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Ethanol production from biodiesel-derived crude glycerol by newly isolated Kluyvera cryocrescens

Choi, Won Jae, Hartono, Maria Regina, Chan, Weng Heng, Yeo, Suan Siong
Applied microbiology and biotechnology 2011 v.89 no.4 pp. 1255-1264
Kluyvera cryocrescens, anaerobic conditions, bacteria, batch fermentation, biodiesel, biorefining, carbon, cell growth, chemical industry, ethanol, ethanol production, feedstocks, glycerol, markets, nutrients, screening, solvents, yeast extract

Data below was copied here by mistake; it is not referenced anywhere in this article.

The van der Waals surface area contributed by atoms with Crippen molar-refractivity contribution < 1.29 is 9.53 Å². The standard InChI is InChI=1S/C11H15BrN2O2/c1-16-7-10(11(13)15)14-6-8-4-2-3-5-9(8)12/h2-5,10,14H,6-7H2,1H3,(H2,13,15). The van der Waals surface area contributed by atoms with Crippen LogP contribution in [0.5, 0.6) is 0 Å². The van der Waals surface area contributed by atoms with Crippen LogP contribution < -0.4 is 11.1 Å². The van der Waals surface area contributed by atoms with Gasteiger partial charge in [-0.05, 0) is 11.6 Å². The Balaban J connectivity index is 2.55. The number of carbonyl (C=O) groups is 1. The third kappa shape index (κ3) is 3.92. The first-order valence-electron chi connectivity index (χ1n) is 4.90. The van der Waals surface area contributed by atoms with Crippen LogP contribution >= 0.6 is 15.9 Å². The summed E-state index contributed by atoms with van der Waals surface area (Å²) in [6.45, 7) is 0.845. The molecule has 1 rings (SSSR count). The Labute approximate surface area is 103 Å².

The rapidly expanding market for biodiesel has increased the supply and reduced the cost of glycerol, making it an attractive sustainable feed stock for the fuel and chemical industry. Glycerol-based biorefinery is the microbial fermentation of crude glycerol to produce fuels and chemicals. A major challenge is to obtain microbes tolerant to inhibitors such as salts and organic solvents present in crude glycerol. Microbial screening was attempted to isolate novel strain capable of growing on crude glycerol as a sole carbon source. The newly isolated bacteria, identified as nonpathogenic Kluyvera cryocrescens S26 could convert biodiesel-derived crude glycerol to ethanol with high yield and productivity. The supplementation of nutrients such as yeast extract resulted in distinguished enhancement in cell growth as well as ethanol productivity under anaerobic condition. When glycerol fermentation is performed under microaerobic condition, there is also a remarkable improvement in cell growth, ethanol productivity and yield, compared with those under strict anaerobic condition. In batch fermentation under microaerobic condition, K. cryocrescens S26 produced 27 g/l of ethanol from crude glycerol with high molar yield of 80% and productivity of 0.61 g/l/h.